Reflecting on the question, “Where are you from?”

  • Published
  • By Miya Lennon
  • Minot Air Force Base Public Affairs

One of the hardest questions you can ever ask me is, “Where are you from?” To be completely honest, I don’t know the answer. I was born into a military family, where both of my parents served.  Being a military kid means I am from all over. I go places, and I come from places. I arrive and then I leave.


As morbid as it may sound, goodbyes come easy to me. The military life consists of friends moving and parents deploying. Every once in a while, one of my parents would deploy, leaving the family to adjust to the missing piece of the family puzzle.


At seven-years-old, I experienced my first deployment, when my father deployed to Afghanistan for six months. At such a young age, it was difficult to handle the idea of my father working in a war stricken area. Some nights I would lie in bed, crying myself to sleep, wondering if my dad would ever make it home safely.


My mom, one of the strongest people I know, had to juggle working full time and taking care of four kids. My parents did everything in their power to make the transition as easy as possible for us.


Skype calls were made weekly and bedtime stories were recorded to watch every night. As time went on, like a chameleon, I adapted.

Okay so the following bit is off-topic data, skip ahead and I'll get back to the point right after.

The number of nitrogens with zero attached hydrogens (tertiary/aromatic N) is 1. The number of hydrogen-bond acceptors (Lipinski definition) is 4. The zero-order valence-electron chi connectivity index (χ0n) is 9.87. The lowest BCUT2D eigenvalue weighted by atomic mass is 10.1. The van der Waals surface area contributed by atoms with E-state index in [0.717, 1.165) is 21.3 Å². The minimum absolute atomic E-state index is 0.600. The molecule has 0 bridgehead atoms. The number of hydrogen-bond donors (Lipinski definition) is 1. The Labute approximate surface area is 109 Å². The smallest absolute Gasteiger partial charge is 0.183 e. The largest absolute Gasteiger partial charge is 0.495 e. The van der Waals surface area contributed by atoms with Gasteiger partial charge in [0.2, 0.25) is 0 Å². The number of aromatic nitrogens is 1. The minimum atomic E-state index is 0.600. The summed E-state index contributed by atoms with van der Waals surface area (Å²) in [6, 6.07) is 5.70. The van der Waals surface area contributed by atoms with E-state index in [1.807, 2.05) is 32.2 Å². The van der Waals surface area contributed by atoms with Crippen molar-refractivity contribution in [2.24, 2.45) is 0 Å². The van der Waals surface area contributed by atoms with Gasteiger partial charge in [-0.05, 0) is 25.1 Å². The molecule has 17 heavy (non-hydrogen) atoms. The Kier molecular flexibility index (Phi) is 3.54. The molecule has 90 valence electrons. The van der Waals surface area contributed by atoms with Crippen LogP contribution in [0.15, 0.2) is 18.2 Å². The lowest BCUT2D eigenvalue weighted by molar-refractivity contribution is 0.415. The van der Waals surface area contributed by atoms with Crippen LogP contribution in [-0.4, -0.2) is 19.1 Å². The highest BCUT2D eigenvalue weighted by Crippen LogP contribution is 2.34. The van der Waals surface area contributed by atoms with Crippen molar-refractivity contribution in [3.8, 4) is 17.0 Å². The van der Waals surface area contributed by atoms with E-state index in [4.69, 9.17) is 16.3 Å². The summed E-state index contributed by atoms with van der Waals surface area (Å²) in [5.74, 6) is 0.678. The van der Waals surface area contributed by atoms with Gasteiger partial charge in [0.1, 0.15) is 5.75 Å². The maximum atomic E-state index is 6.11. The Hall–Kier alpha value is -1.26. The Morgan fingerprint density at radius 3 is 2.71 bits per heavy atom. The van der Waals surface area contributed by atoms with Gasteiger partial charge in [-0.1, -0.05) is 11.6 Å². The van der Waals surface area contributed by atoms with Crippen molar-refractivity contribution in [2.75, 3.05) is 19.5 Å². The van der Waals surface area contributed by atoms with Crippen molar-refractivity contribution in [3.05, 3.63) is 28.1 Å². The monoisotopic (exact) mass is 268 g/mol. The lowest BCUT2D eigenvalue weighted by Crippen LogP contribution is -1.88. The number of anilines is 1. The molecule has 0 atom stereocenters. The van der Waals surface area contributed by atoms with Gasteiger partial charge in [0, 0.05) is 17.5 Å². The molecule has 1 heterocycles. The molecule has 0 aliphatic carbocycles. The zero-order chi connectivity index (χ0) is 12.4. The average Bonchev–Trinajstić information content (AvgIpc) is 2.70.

Before I was 13, I had already discovered how to cope with the separation of friends and family. Separation is a way of living for many military families. We are separated from each other and also sometimes from our home land.


In the mid 2000’s, my family and I were assigned to relocate to Germany, once again leaving our world behind. The first couple of years we spent in a German town named Jettenbach, where I experienced the culture. I attended festivals such as the Oktoberfest, celebrated German holidays, and interacted with the local people. I was so fascinated with the culture that I even enrolled in a German-immersion class where we’d speak German in the morning and English in the afternoon. Along with other German schools we took field trips to plays, I breathed German culture.


This life-changing move gave me the opportunity to discover more of Europe. So, while many have only seen Europe in pictures, I have been able to live there. I have walked the streets of Spain, toured the castles of Austria, smelled the tulips of Holland and ridden the gondolas of Italy.


So, where am I from? I am from my mother; she is strong. I am from my father; he is intelligent. I am from my family; we are love. I am from the arid air of Texas, the cities of Virginia, the beautiful land of Germany, and the Great Plains of North Dakota.

Every place I have lived and left, a little piece of my heart has stayed behind, and I’ve also taken a little bit of that place with me.